The drama unfolded when 19-year-old Jonah Robinson appeared before the courts on charges of murder in relation to the killing of a homeless man, Cebert Lawes, alias ‘Iron Man.”
Robinson, who was said to be schizophrenic since age 14, was said to be off his medication when he committed murder.
Reports are that on Saturday morning, March 5, 2015, Robinson was seen attacking the deceased, Lawes, outside Island Hoppers, near to the Reynolds Pier, Ocho Rios.
An eyewitness said he saw Robinson using a stone to repeatedly hit Lawes who was on the ground. He was also seen washing off his bloodied clothes by the seaside.
As Robinson attempted to flee from the property, the witness called the police who later took Robinson into custody. Police recovered the stone and a stick that was reportedly plunged into Lawes’ abdomen and face. However, this was not the end, as Robinson later turned on his self as he used a metal object to “dig out” his right eye while in custody.
When the matter appeared before the courts on Tuesday, Robinson’s attorney, Vincent Wellesley received a copy of the post-mortem report, thus making the serving of the bundles in the case complete.
The matter was then set for March 31 for hearing.
However, Robinson raised a hand in the dock to speak to presiding Parish Judge Peter Wilson, but his attorney told him to put down his hand. Wellesley informed Judge Wilson that he has repeatedly informed Robinson and his mother that he cannot get bail because of his medical condition.
“Your Honor, your brother and sister (Parish Judges Andrea Thomas and Vaughn Facey) have both denied him (Jonah Robinson) bail and explained that he cannot get bail for his own safety and that of his mother’s,” Wellesley explained.
Judge Wilson allowed the mother in the courtroom and once again followed suit like the other judges to explain to Robinson’s mother the reason why he cannot get bail.
“Please Your Honour, I can take care of him,” the mother begged.
“Ma’am, but he (Robinson) was not on his medication when he committed an offence so he cannot be granted bail,” Judge Wilson said.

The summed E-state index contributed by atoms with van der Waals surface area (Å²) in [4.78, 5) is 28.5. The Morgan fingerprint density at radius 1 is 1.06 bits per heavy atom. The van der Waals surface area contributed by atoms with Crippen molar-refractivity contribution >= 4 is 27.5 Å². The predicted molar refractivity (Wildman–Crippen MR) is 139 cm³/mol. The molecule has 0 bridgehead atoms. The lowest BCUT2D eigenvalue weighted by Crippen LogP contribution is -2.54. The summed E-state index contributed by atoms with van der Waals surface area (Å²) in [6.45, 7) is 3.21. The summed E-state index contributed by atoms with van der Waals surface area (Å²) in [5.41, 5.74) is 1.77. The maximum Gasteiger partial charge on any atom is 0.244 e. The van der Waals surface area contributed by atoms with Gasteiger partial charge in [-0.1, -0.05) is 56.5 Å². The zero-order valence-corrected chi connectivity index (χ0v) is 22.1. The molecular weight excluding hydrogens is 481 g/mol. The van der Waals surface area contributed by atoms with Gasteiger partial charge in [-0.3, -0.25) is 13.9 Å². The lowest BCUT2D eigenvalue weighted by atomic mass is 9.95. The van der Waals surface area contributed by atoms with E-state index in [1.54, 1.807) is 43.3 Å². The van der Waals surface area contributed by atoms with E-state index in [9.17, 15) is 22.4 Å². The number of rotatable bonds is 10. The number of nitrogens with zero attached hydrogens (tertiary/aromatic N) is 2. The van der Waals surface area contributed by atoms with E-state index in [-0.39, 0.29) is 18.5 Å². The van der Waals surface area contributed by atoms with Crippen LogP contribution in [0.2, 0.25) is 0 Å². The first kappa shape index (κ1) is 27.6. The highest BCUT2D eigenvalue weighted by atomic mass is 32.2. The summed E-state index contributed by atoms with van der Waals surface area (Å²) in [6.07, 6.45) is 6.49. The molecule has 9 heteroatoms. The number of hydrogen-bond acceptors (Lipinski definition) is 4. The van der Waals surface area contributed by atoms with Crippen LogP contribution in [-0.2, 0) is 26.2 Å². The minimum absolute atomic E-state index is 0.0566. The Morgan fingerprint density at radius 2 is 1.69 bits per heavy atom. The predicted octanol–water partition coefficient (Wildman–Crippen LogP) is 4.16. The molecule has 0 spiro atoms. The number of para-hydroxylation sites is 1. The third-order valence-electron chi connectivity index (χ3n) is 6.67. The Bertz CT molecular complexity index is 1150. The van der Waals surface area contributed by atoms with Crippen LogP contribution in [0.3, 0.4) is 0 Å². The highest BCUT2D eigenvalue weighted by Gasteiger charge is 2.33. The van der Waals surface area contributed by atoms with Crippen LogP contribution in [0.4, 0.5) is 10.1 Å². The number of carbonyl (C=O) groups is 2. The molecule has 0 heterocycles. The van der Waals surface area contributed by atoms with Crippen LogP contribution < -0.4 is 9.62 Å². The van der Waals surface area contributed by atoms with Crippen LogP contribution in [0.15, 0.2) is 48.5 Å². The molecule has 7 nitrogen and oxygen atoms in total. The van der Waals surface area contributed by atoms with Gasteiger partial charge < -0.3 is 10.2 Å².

Robinson’s mother explained that she took her son to the doctor twice, the last occasion being Friday, March 4, 2015 and the doctor told her to take her son back to see him on Tuesday, because he could not see him.
“And he committed the murder on the Saturday, when he could not get his medication,” Judge Wilson highlighted.
Robinson’s mother sought to blame the doctor for that mishap and said that her son would be on medication if he was allowed to return to her care.
“Ma’am it was while he was in your care that he committed an offence. The risk is too great… The bottom line is he has a serious problem when he is not on his medication,” Judge Wilson pointed out.
However, Robinson’s mother would not relent as she said that her son was “not a violent person.”
“He wasn’t a violent person, but look what he did when he wasn’t getting his medications. I will not grant him bail, because if he isn’t getting his medications it could be you next or someone else,” the judge argued.
It was while the judge was finalizing the date of return to court that Robinson’s mother was calling on Jesus, but she was stopped in her tracks by an attorney to “nuh bother with the drama” in the court.
“Mi can’t call to Jesus?... A call mi a call on Jesus fi mi son fi get bail,” the mother snapped back.
As her son was led from the courtroom back to custody, the woman continued as she left the court: “Unuh a gwaan like mi can’t call on Jesus fi mi son.”